Paul Conroy (Ryan Reynolds), truck driver and family man, wakes up buried alive in an old wooden coffin. Not knowing who might have put him there or why, his only chance to escape from this nightmare is a mysterious cell phone. Poor reception, battery and lack of oxygen are his worst enemies in a race against time: Paul has only 90 minutes to be rescued.
'Embedded in Iraq’ takes on a whole new dimension in Rodrigo Cortés Buried. His single-setting, subterranean stomach-twister, which posits a coffin-bound Ryan Reynolds deep underground and at the whim of a heartless kidnapper, captures precisely the sickening claustrophobia, white panic and sheer desperation such a dire predicament suggests. Buried is not a fun night at the movies, but it is a gripping 95 minutes of cinematic dread and peril.
Reynolds is terrific as contracted truck driver Paul Conroy, who we learn has been involved in an ambush that has left many dead and his offsider Pamela (Ivana Mino) in the clutches of insurgent kidnapper Jabir (José Luis García Pérez). Paul awakens, entombed in a wooden box somewhere in the Iraqi desert; he has a lighter, a cell phone and little else and must compose himself long enough to make contact with those in the above-ground world – potential rescuer Dan Brenner (voiced by Robert Paterson), officious corporate personnel boss Alan Davenport (Stephen Tobolowsky) or, most importantly for his emotional state-of-mind, wife Linda (Samantha Mathis).
In a role that asks of the actor a great deal more maturity than any of his stock-in-trade action pics (X-Men Origins: Wolverine, 2009; Blade Trinity, 2004) or smart-mouth comedies (Van Wilder: Party Liaison, 2002; The Proposal, 2009), Reynolds – the only actor onscreen for the entire film – works fearlessly to convey the torture such a confined space would have on the mind and body. Essentially breaking down his performance into the five stages of the Kübler-Ross model of grief, he embarks upon a bare-bones dissection of a man under unimaginable duress with a fierce commitment. It is a standout performance that should resonate come awards season, but which will probably be bypassed for the same reasons Sam Rockwell’s turn in Moon (2009) was ignored – the film is 'high-concept genre’, not bleak social realism or sappy romanticism.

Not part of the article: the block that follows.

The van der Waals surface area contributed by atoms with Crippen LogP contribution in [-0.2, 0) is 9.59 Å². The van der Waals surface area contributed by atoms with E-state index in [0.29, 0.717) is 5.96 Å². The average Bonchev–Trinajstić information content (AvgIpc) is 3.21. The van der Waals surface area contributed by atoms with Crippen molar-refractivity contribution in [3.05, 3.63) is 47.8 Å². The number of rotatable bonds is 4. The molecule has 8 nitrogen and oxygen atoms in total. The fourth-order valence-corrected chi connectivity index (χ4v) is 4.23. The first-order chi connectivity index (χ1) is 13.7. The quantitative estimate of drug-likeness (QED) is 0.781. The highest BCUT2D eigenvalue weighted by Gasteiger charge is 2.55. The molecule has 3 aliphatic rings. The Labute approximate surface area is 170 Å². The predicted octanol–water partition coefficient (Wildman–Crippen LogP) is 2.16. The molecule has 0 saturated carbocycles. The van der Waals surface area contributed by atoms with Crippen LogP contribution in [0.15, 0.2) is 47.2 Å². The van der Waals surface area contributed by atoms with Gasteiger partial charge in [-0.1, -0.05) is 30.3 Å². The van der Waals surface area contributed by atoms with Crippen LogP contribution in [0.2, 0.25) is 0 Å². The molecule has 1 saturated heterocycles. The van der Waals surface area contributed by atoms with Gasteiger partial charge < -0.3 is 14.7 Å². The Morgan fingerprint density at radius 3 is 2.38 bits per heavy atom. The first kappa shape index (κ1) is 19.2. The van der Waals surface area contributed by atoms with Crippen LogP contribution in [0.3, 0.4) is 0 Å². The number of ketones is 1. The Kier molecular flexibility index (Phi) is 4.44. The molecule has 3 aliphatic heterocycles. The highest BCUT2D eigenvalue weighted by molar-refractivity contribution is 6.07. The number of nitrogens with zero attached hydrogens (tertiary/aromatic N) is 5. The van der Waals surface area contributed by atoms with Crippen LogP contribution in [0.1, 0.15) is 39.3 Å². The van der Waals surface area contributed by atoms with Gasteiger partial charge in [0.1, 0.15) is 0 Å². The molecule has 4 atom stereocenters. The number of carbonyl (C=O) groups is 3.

Spanish-born director Cortés also steps up, his camera whirring and spinning despite only having a keyhole-sized window into Conroy’s four-sided wooden world. Just as Alfred Hitchcock achieved suspense and drama in his own single-setting effort, the under-rated Lifeboat (1944), Cortés shows a masterful control of the most miniscule of creative elements – a cell-phone’s glare, a lighter’s flickering flame, the cold electronic twang of a caller’s voice. These components, coupled with an actor willing to go to the nth degree in his performance, is all Cortés has to work with and he makes the utmost use of them.
Metaphorically, the film rather too obviously speaks to America’s involvement in the Middle East – despite all Conroy’s screaming/pleading/threatening, Jabir is always in control, even going so far as to taunt Conroy that he’ll next kill Linda while he’s still buried in the desert. The device itself – the American working class man (it is no coincidence that Conroy is not a soldier) entombed in a far away landscape – is all the metaphor the film really needs; Cortes does the correct thing in letting the genre elements do all the work, leaving socio-political interpretations to high-minded critics and viewers.
There are some realities that are left unanswered – just how deep underground could a cell phone be and still get a signal? – and Cortés can’t resist the occasional gratuitous touch. (Did we really need the 'snake in the coffin’ scene?) But the overall impact of Buried is one of profound disturbance and deep emotion. As Hollywood continues to expand its bloated visions and forsakes the very tenets of basic storytelling, Rodrigo Cortés and Ryan Reynolds go just about as small as film can go and yet deliver a vastly entertaining cinema experience.